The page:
The Role of the Nonprofit
Read this section to learn about the roles and purposes of nonprofit organizations.
Nonprofits play a vital role in society by focusing their resources on providing services to community needs without regard to profit.
- While NPOs are permitted to generate surplus revenues, these revenues must be retained by the organization for its self-preservation, expansion, or plans.
- Some NPOs may also be charity or service organizations. They may be organized as corporations, trusts, or cooperatives; or they may exist informally.
- Both NPOs and for- profit corporate entities must have board members, steering committee members, or trustees who owe the organization a fiduciary duty of loyalty and trust.
- NPOs have controlling members or boards. Many have paid staff including management, while others employ unpaid volunteers and even executives who work with or without compensation (occasionally nominal).
- Fiduciary: Related to trusts and trustees.
- Jurisdiction: The limits or territory within which authority may be exercised.
- Dividend: A pro rata payment of money by a company to its shareholders, usually made periodically (e.g., quarterly or annually).
A nonprofit organization (NPO) does not distribute profits or dividends. Instead, it retains any earnings or surplus revenues to achieve its goals. An organization is deemed eligible for nonprofit status under US Internal Revenue Code Section 501(c).
While nonprofit organizations are permitted to generate surplus revenues, these revenues must be retained by the organization for its self-preservation, expansion, or plans. NPOs have controlling members or boards. Many have paid staff, including management, while others employ unpaid volunteers and even executives who work with or without compensation. Designation as a nonprofit and an intent to make money are not related in the United States. However, the extent to which an NPO can generate surplus revenues may be constrained, or the use of surplus revenues may be restricted.
Nonprofit Organizations: U.S. Navy Sailors, assigned to the aircraft carrier USS Ronald Reagan, position a frame of a wall while helping the nonprofit group Habitat for Humanity build homes.
Some NPOs may also be charitable or service organizations; they may be organized as a corporation, a trust, a cooperative, or they may exist informally. A very similar type of organization, called a supporting organization, operates like a foundation but is more complicated to administer, holds more favorable tax status, and is restricted in the public charities it can support. For legal classification, elements of importance include:
- Economic activity
- Supervision and management provisions
- Accountability and auditing provisions
- Provisions for the amendment of the statutes or articles of incorporation
- Provisions for the dissolution of the entity
- Tax status of corporate and private donors
- Tax status of the foundation
In the United States, nonprofit organizations are formed by filing bylaws and articles of incorporation in the state in which they expect to operate. In most jurisdictions, some of the above elements must be expressed in the charter of establishment. The act of incorporating creates a legal entity, which enables the organization to be treated as a corporation by law and to enter into business dealings, form contracts, and own property as any other individual or for-profit corporation may do. Most countries have laws that regulate the establishment and management of NPOs and require compliance with corporate governance regimes. Most larger organizations are required to publish financial reports detailing their income and expenditures publicly.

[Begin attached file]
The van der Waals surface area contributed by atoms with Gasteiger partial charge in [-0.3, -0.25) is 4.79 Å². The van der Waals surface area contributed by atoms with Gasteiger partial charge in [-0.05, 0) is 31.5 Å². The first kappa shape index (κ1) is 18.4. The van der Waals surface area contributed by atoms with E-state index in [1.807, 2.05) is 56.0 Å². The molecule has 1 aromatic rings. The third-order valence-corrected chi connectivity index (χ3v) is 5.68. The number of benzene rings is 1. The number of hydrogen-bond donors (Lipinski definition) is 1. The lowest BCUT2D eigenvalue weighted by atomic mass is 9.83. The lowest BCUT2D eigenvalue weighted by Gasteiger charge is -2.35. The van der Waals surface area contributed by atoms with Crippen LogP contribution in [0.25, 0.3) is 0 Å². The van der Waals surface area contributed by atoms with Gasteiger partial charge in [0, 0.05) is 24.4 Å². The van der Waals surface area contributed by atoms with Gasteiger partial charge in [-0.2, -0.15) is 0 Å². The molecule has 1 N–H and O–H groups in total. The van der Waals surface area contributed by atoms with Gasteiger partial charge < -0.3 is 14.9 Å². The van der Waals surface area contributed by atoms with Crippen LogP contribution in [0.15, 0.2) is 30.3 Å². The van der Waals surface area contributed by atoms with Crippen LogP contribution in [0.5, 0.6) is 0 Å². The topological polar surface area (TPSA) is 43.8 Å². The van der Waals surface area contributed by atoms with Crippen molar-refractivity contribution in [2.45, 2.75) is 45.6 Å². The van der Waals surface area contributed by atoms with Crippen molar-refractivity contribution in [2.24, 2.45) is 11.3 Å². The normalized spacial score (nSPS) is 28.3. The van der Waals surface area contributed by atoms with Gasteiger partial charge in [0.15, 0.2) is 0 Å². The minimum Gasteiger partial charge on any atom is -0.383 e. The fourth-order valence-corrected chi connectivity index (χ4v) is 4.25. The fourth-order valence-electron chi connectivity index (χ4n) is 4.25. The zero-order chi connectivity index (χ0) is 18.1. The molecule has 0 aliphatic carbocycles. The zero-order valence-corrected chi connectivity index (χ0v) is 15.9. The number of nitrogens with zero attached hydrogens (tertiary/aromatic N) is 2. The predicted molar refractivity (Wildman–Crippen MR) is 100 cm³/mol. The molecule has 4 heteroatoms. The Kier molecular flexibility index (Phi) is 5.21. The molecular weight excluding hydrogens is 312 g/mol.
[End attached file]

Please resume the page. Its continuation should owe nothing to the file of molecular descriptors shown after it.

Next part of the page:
The two major types of nonprofit organizations are membership and board-only. A membership organization elects the board, meets regularly, and has the power to amend the bylaws. A board-only organization typically has a self-selected board and a membership whose powers are limited to those delegated to it by the board. A board-only organization's bylaws may even state that the organization does not have any membership, although the organization's literature may refer to its donors as "members".
In many countries, nonprofits may apply for tax-exempt status, so the organization itself can be exempt from income tax and other taxes. In the United States, to be exempt from federal income taxes, the organization must meet the requirements set forth by the Internal Revenue Service. After reviewing the application to ensure the organization meets the conditions (such as the purpose, limitations on spending, and internal safeguards for a charity), the IRS may issue an authorization letter to the nonprofit granting it tax-exempt status for income tax payment, filing, and deductibility purposes. The exemption does not apply to other federal taxes such as employment taxes. Federal tax-exempt status does not guarantee exemption from state and local taxes, and vice versa.
The Role of Nonprofits in Society
Nonprofit organizations play a vital role in society by focusing their resources and providing services to community needs without regard to profit. Nonprofits aid in the development and upkeep of such sectors of society as the arts, economic development, cultural awareness, spirituality, veterans affairs, and health and wellness. In general, nonprofit organizations have strong ties to their local communities. Through these ties, nonprofits are able to accomplish local development and outreach.
Source: Lumen Learning, https://courses.lumenlearning.com/boundless-business/chapter/what-is-a-business/
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